Back to Indigenous Futures. Co-PIs: Vicente Diaz, American Indian Studies; Katie Johnston-Goodstar, Social Work; Dan Keefe, Computer Science & Engineering; Roxanne Gould, Indigenous and Environmental Education; Virajita Singh, Center for Sustainable Building Research. Intersecting with Fostering Just and Equitable Communities. $324,958 interdisciplinary team award

The Minnesota Model: Building Interdisciplinary Capacity to Defend Human Rights in Challenging Times. Co-PIs: Fionnuala Ní Aoláin, Law; Joachim J. Savelsberg, Sociology; Jessica Stanton, Humphrey School; Barbara Frey, Global Studies. Intersecting with Fostering Just and Equitable Communities. $325,000 interdisciplinary team award.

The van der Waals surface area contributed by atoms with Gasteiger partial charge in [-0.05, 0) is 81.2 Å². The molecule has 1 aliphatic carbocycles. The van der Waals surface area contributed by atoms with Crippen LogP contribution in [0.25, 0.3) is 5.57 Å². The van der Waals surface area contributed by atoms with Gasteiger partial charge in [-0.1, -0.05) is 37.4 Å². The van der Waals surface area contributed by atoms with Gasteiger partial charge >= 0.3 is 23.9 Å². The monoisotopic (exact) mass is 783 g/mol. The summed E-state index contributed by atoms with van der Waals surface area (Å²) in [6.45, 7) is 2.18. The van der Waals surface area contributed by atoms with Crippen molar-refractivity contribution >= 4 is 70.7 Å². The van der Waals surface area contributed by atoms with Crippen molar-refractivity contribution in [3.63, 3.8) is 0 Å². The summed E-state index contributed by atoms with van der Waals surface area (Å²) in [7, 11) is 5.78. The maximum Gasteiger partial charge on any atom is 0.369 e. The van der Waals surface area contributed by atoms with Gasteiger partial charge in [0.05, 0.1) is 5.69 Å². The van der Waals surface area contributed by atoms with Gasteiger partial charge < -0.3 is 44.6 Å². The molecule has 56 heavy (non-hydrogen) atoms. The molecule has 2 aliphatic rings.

Intersection of Enhancing Individual and Community Capacity for a Changing World and Feeding the World Sustainably

Developing Effective, Scalable Strategies to Address Hunger on Post-Secondary Campuses. Co-PIs: Melissa Laska, Epidemiology & Community Health; Katherine Lust, Boynton Health; Carolyn Porta, Nursing; and Michael Stebleton, Organizational Leadership, Policy & Development. Intersecting with Enhancing Individual and Community Capacity for a Changing World. $324,878 interdisciplinary team award.